Business in capitalist systems is much more dependent on failure than on success. We therefore need a failure-based philosophy that can translate real business experience into teachable moments. A business philosophy that is rooted in the experience of failure, rather than in the ultimately cynical ideal of success.

The idea of combining philosophy with business studies might seem weird at first glance. From Plato onwards there has been a tradition to ban money and business transactions because they blur and lower our minds. Recall how Plato threw out the merchants and consultants earning their living by arguing cases for clients. There was as little room for such sophistry in the Athenian academy as there was space for merchants in the temple according to Jesus. But in our globalized economies where business institutions dominate our lives and existence, we realize that this attitude only fits hermits, retired millionaires or daydreaming bums, and actually, that there are philosophies worth the name for the rest of us who muddle through reality on our everyday treadmill.

Philosophy in a New Business World

In a recent report on rethinking business education, the renowned US-based Carnegie Foundation for the Advancement of Teaching has taken as its task to reflect on business professionals take society into account when performing their everyday jobs. Every profession and every professional Bildung, including not only business but also law and medicine, runs the risk of focusing exclusively on skills and techniques. But whereas once upon a time a merchant needed know only bookkeeping and correspondence, now there is a vast array of management models to be taught and tools with which to become familiar. In the days of Adam Smith, business people had time to mingle with gown and clergy, but today they run like rats in intersecting corporate wheels that spin in the vortex of the world wide web. In this house of mirrors, professionals easily ignore issues that extend beyond purely instrumental, technical operations. Reflection and contemplation are easily pushed out of everyday work life.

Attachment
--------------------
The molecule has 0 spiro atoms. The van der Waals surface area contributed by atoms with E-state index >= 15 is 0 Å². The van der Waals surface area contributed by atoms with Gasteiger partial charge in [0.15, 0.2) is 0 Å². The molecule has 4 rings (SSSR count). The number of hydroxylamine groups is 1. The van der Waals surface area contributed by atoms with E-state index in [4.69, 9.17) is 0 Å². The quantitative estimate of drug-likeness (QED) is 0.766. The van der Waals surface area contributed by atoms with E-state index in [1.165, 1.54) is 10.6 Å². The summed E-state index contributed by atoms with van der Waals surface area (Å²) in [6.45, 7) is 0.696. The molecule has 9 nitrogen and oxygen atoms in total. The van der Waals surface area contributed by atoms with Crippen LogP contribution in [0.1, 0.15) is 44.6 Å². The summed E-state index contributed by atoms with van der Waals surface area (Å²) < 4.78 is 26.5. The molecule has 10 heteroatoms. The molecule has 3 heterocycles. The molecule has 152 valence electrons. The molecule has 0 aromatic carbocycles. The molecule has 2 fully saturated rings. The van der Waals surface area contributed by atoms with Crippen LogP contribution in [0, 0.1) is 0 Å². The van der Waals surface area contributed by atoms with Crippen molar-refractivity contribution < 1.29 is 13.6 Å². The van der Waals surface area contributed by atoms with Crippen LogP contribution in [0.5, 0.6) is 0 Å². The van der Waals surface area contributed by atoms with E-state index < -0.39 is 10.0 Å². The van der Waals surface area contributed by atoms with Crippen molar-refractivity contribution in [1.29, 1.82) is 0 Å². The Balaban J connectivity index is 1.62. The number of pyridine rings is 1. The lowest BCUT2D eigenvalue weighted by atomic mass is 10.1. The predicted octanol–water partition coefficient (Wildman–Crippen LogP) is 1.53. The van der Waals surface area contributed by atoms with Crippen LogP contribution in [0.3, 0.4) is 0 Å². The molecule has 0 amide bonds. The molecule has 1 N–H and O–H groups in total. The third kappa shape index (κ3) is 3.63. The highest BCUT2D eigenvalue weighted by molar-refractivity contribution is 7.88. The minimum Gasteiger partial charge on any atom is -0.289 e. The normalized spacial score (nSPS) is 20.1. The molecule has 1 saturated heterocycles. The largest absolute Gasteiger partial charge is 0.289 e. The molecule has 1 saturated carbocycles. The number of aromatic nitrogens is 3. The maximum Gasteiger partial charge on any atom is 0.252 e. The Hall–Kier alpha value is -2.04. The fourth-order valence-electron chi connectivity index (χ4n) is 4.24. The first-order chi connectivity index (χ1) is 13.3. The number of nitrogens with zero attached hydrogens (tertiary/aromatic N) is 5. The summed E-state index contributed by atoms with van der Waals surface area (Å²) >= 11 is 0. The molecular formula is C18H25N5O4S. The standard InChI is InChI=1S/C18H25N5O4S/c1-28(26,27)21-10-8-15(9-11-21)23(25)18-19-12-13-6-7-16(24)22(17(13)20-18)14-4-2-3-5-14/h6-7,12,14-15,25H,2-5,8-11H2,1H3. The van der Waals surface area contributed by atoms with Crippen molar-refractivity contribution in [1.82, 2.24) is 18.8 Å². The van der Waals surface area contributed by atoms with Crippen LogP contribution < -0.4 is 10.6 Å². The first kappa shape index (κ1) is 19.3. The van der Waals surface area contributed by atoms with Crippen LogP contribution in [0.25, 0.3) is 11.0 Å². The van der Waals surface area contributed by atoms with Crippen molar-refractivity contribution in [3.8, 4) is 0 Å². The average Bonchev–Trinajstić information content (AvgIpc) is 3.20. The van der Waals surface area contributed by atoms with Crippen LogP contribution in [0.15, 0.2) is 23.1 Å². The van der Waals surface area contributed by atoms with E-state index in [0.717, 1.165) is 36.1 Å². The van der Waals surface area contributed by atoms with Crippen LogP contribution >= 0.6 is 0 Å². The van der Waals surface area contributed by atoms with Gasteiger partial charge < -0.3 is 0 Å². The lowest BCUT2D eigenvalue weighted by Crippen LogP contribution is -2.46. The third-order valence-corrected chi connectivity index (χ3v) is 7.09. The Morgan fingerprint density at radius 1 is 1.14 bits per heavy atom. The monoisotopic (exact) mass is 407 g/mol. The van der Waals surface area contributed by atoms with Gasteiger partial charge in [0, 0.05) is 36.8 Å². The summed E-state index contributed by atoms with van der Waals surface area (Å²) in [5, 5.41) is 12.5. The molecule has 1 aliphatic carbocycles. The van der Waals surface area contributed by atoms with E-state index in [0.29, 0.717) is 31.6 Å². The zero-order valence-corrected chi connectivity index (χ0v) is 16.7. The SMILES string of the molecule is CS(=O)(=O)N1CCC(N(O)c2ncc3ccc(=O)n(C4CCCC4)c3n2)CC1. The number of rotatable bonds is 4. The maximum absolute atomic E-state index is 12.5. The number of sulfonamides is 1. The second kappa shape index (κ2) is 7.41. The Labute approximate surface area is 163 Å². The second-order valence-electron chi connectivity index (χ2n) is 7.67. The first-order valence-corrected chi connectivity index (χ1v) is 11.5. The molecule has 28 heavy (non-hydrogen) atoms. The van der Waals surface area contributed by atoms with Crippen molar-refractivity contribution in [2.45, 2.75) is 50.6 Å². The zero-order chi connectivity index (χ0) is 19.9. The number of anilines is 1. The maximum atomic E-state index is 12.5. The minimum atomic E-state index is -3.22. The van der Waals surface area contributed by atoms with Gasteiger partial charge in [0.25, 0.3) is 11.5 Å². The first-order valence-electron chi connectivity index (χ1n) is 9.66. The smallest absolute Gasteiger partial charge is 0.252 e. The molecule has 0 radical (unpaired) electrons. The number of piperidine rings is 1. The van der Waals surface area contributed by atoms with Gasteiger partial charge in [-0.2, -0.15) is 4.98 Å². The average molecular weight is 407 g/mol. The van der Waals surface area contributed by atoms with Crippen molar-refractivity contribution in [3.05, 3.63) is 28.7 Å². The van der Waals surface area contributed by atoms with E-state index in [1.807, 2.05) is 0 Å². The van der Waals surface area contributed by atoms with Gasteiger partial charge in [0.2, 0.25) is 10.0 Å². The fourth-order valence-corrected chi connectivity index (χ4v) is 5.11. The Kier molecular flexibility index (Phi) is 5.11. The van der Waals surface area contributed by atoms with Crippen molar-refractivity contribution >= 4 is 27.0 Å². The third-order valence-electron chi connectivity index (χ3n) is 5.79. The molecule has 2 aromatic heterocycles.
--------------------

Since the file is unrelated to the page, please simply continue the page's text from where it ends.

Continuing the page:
But the pressure on professionals is not the only threat. In the twentieth century, large firms and corporations were staffed with in-house experts whose job it was to assist the line managers by giving them guidance and advice. In the past half-century those corporate pyramids have been flattened, and gone are the experts who were paid to provide in-depth knowledge on important issues. By cutting the staff, who often had an advanced academic education, connections to academia were also disrupted. In industry and trade, this contributed to a growing gap between reflection and action. At the same time, the tuition debt bubble grew in the US, and as it swells to the point of bursting, it may erase any links between the worlds of scholarship and business practice. New business philosophers have to face these exceedingly tricky dynamics.